Owain’s Revolt? Glyn Dŵr’s role in the outbreak of the rebellion
By Gideon Brough
SHARE: Studies in History, Archaeology, Religion and Conservation, Vol.2:1 (2015)
Abstract: This article asserts that Owain Glyn Dŵr was neither the instigator nor, initially, the sole leader of the revolt for which he has become well known. It also challenges the idea that there was just one rebellion and casts doubt on the notion that he proclaimed himself Prince of Wales on 16 September 1400.
The familiar version of the outbreak of the revolt was popularised by John Lloyd in 1931 and then furthered by certain of Rees Davies’s later works. Their influential writings have provided a compelling illustration of the events in question and no secondary analyses notably disagree. However, their works primarily focus on the deeds of Glyn Dŵr and so largely ignore or dismiss the other acts of violence in Wales between 1399 and 1401, which were unconnected to Owain. In contrast, consideration of the other revolts described by contemporary sources enables a different understanding of the beginning of the revolt. Owain did eventually become the head of the rebel movement in Wales but, in the early years of the conflict, the situation was more complex than has previously been presented. This article details those other acts of rebellion and contextualises Glyn Dŵr’s actions within contemporary events.
In 1931, J. E. Lloyd described the outbreak of the revolt in his landmark work, Owen Glendower (Owain Glyndwr). Although he noted that there was some ambiguity over the causes of the conflict, Owain’s motives and the reasons others had to follow him, Lloyd painted a clear picture stating that ‘Owen took up arms’ and that others ‘ranged themselves under his banner’. Lloyd identified that the primary causes for Owain’s actions were disputes with Lord Grey of Ruthin. He revealed that Grey had seized part of Owain’s lands and had deliberately withheld a royal summons to campaign in Scotland with the new king, Henry IV. Consequently, Owain was declared a traitor and his lands were forfeit.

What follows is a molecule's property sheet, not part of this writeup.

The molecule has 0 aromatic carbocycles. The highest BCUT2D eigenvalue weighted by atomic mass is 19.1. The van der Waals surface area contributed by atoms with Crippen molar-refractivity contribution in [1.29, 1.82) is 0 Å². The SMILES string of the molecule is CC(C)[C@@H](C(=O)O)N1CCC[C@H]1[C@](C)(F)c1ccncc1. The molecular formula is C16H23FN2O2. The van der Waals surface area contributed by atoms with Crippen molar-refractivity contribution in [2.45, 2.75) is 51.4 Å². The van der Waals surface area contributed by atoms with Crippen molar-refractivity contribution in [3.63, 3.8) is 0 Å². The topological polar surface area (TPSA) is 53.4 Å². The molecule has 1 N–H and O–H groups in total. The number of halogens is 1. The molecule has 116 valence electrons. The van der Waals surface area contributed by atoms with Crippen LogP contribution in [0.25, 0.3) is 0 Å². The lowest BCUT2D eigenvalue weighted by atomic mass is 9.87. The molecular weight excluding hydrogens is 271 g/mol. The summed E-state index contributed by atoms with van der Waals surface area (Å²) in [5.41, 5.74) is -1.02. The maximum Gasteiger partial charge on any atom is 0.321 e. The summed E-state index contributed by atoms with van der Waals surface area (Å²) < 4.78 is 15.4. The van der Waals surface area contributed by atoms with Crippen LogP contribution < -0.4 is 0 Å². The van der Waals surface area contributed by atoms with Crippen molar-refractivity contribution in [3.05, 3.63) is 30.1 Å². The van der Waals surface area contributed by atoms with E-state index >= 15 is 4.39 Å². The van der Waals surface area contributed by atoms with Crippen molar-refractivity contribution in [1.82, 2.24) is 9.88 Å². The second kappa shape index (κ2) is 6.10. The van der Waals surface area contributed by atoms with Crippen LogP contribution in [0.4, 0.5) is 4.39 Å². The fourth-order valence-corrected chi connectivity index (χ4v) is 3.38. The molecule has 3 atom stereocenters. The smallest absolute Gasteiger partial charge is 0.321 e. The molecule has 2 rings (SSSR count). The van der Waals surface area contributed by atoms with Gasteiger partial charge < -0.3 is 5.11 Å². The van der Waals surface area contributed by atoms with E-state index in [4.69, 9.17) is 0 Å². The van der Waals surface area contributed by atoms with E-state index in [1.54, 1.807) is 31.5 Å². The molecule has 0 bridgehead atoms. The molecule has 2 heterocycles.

When Owain’s efforts for a mediated solution to the dispute failed, Lloyd wrote that ‘Owen resolved, in midSeptember … to wait no longer for the peaceable redress of his grievances, but to strike a resounding blow which would make it impossible henceforth to ignore him.’ He then outlined the meeting of the main characters charged with gathering with Owain on 16 September 1400, who ‘as their first step’ allegedly proclaimed Owain prince of Wales and then conducted a string of attacks on Ruthin, Denbigh, Rhuddlan, Flint, Hawarden, Holt, Oswestry and Welshpool. Lloyd noted that the Tudors were also in revolt at the time ‘in distant Anglesey’ and that their actions at Conwy the following year were self-motivated. However, his description of the outbreak of the revolt unequivocally portrayed Owain as its leader, who proactively took up arms, assumed the title of prince and commenced hostilities in September 1400. It was also Owain who took the campaign south in 1401, according to Lloyd, ‘Owen now transferred his activities to South Wales.’ There, he won a victory at Hyddgen after which ‘great numbers rallied to him’. Lloyd also wrote that Henry Don, a notable figure in south Wales, would come to wherever ‘his leader’, as their relationship was defined, summoned him. Therefore, Lloyd unambiguously depicted Owain as the leader of the many who rebelled and the one to whom the strongmen of Wales would come when called.